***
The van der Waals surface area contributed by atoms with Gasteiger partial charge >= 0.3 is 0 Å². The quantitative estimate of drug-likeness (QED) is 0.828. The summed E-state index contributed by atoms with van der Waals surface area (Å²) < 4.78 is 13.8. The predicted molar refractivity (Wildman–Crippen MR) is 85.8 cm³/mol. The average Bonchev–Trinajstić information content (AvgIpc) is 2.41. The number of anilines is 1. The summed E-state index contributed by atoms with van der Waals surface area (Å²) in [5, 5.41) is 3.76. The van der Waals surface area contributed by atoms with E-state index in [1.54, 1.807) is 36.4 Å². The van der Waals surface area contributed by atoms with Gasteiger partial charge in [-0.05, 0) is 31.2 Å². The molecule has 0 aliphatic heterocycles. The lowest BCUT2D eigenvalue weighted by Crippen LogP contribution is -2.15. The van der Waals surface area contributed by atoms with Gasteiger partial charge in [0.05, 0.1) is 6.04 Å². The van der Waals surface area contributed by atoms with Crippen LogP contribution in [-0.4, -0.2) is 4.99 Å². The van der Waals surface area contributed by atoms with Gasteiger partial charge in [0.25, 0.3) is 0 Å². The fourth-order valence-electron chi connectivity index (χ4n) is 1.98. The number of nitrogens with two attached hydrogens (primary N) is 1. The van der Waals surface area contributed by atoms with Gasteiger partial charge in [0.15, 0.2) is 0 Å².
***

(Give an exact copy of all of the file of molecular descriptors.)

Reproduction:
The van der Waals surface area contributed by atoms with Gasteiger partial charge >= 0.3 is 0 Å². The quantitative estimate of drug-likeness (QED) is 0.828. The summed E-state index contributed by atoms with van der Waals surface area (Å²) < 4.78 is 13.8. The predicted molar refractivity (Wildman–Crippen MR) is 85.8 cm³/mol. The average Bonchev–Trinajstić information content (AvgIpc) is 2.41. The number of anilines is 1. The summed E-state index contributed by atoms with van der Waals surface area (Å²) in [5, 5.41) is 3.76. The van der Waals surface area contributed by atoms with E-state index in [1.54, 1.807) is 36.4 Å². The van der Waals surface area contributed by atoms with Gasteiger partial charge in [-0.05, 0) is 31.2 Å². The molecule has 0 aliphatic heterocycles. The lowest BCUT2D eigenvalue weighted by Crippen LogP contribution is -2.15. The van der Waals surface area contributed by atoms with Gasteiger partial charge in [0.05, 0.1) is 6.04 Å². The van der Waals surface area contributed by atoms with Crippen LogP contribution in [-0.4, -0.2) is 4.99 Å². The van der Waals surface area contributed by atoms with Gasteiger partial charge in [0.25, 0.3) is 0 Å². The fourth-order valence-electron chi connectivity index (χ4n) is 1.98. The number of nitrogens with two attached hydrogens (primary N) is 1. The van der Waals surface area contributed by atoms with Gasteiger partial charge in [0.15, 0.2) is 0 Å².